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General algebra

Expanding brackets - using the Distributive Law

  • In algebra, we often need to expand an expression, that is, to change it from a product to a sum, using the Distributive Law: \[ a(b+c) = ab + ac\]
  • Another type of expression that you may need to expand is \[(x+3)(x+2)\]
    To do this we ensure that everything in the second bracket is multiplied by everything in the first.

For example:
\[
\newcommand{\eqncomment}[2]{\scriptsize{\text{ #2}} } 
\newcommand{\ceqns}{ \begin{array}{rcll}}
\newcommand{\ceqne}{\end{array}}
\]

\[
\ceqns
&&(x+3)(x+2) \\
&=& x(x+2) + 3(x+2) & \eqncomment{0.4}{multiply the second bracket} \\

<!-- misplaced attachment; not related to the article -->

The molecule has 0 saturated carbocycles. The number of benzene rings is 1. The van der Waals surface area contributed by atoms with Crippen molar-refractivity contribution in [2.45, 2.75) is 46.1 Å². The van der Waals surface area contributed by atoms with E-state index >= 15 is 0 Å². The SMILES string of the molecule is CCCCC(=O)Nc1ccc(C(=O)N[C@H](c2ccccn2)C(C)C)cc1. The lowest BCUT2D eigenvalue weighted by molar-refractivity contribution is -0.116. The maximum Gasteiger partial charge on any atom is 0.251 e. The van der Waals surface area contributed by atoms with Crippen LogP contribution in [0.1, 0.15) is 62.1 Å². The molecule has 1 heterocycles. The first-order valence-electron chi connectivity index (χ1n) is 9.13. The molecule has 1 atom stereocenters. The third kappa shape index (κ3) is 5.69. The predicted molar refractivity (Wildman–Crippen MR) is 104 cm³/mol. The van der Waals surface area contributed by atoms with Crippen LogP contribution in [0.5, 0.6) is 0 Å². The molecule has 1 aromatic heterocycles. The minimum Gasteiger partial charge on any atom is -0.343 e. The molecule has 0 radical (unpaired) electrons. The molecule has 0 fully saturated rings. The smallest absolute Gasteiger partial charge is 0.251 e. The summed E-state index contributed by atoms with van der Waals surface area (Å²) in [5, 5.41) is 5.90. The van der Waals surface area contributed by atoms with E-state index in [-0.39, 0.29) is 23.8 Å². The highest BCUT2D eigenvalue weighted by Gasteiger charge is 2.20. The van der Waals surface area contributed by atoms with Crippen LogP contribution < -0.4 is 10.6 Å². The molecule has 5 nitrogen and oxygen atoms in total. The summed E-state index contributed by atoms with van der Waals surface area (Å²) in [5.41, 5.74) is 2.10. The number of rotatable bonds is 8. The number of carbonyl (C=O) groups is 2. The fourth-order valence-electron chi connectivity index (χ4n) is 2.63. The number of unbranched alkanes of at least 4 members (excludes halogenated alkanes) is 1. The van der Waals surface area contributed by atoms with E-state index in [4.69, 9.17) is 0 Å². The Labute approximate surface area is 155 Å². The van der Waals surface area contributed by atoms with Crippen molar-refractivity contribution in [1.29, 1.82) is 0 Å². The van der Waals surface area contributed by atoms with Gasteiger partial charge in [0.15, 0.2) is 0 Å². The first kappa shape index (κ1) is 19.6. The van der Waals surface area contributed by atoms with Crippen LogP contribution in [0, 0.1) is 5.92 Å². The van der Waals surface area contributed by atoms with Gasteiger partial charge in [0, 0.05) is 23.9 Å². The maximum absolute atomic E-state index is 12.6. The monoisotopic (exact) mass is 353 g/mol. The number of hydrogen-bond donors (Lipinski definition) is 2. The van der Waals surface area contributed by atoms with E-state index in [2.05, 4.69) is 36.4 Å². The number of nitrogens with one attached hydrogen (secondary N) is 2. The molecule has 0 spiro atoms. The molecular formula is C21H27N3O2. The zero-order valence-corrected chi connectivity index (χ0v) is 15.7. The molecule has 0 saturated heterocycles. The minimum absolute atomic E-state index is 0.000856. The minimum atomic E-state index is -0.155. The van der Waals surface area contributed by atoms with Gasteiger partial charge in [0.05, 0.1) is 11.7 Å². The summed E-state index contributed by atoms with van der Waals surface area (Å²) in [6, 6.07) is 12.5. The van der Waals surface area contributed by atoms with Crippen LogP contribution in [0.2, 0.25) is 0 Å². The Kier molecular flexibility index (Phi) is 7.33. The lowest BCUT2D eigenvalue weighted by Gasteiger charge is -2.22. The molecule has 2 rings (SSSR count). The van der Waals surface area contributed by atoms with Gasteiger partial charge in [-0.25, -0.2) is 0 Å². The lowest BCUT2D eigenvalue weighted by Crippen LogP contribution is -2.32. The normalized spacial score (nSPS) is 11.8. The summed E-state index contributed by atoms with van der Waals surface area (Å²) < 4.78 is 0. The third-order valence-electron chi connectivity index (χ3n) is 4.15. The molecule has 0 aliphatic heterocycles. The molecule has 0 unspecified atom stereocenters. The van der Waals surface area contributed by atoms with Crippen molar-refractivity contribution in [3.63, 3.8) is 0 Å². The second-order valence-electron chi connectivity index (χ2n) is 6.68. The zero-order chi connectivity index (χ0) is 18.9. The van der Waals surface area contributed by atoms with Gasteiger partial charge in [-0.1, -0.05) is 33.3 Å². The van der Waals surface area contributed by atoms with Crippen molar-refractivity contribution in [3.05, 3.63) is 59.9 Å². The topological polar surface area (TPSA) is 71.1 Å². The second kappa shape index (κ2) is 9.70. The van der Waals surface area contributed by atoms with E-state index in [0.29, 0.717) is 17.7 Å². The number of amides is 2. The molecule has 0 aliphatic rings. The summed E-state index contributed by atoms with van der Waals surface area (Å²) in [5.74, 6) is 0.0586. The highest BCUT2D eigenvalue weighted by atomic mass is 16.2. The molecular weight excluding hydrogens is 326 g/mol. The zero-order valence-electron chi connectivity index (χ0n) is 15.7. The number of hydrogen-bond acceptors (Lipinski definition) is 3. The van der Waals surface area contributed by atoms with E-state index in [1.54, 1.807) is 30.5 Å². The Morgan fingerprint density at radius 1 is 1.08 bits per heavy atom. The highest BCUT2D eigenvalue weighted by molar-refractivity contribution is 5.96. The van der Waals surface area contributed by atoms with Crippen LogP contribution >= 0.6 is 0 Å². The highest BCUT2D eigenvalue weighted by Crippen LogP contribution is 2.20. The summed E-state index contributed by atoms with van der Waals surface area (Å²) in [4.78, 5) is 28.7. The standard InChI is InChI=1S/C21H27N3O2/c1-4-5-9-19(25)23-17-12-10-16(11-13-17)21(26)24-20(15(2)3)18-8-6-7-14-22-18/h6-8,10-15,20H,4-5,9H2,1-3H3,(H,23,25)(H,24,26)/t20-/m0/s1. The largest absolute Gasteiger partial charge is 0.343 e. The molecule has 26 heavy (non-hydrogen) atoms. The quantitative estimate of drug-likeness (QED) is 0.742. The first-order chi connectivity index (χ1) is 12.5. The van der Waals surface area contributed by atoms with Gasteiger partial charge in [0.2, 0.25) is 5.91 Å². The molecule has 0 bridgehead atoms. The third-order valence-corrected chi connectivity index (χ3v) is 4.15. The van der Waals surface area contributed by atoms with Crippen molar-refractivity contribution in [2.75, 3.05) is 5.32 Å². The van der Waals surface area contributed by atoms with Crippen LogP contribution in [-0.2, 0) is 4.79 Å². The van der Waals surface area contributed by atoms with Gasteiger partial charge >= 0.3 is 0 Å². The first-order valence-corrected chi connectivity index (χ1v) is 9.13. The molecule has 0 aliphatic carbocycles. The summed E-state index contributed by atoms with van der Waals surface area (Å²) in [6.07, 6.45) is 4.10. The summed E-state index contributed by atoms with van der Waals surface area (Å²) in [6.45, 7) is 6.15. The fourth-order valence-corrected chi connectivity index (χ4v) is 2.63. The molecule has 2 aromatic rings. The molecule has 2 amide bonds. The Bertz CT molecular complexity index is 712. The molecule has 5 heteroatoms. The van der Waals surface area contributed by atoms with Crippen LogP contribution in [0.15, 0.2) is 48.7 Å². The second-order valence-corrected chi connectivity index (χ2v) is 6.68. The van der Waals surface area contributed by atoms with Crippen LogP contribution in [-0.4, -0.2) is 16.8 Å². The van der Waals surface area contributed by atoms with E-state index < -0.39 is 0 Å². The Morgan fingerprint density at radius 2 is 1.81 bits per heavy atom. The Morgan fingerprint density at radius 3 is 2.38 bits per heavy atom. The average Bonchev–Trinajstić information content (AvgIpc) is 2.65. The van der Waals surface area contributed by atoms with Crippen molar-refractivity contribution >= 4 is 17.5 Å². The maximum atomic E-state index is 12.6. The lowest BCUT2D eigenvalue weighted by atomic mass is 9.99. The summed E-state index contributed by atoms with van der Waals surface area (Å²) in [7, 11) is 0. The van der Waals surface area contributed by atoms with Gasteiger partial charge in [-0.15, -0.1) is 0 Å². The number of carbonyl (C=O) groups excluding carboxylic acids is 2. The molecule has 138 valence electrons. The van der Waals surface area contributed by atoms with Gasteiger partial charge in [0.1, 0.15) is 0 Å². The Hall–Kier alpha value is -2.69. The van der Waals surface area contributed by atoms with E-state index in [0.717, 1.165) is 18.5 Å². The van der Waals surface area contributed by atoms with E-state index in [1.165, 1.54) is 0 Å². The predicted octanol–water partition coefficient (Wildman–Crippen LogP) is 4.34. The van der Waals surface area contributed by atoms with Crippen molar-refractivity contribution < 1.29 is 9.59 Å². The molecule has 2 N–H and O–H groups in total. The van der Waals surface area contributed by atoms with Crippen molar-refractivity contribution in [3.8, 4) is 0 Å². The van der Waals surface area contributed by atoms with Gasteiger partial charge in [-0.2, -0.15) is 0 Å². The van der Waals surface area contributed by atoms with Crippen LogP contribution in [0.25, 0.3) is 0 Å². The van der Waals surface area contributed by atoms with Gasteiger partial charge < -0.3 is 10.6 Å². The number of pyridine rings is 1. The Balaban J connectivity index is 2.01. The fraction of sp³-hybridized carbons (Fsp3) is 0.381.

&&& \eqncomment{0.4}{into each term in the first,} \\
&=& x\times x+x\times 2+3\times x+3 \times 2 & \eqncomment{0.4}{expand the brackets,} \\
&=& x^2 +2x + 3x+ 6 \\
&=& x^2 + (2+3)x + 6 & \eqncomment{0.4}{group like terms,} \\
&=& x^2 + 5x +6\
\ceqne \]

  • Expand \((2+x)(3-2x)(1+2x)\):

\begin{eqnarray*}
&&(2+x)(3-2x)(1+2x)\\
&=& (2+x) \Big[3(1+2x)-2x(1+2x) \Big]\\
&=& (2+x) (3+6x-2x-4x^2) \\
&=& (2+x) (3+4x-4x^2) \\
&=& 2 (3+4x-4x^2) + x (3+4x-4x^2) \\
&=& 6 + 8x-8x^2 + 3x +4x^2 -4x^3 \\
&=& 6 + 11x - 4x^2 -4x^3\
\end{eqnarray*}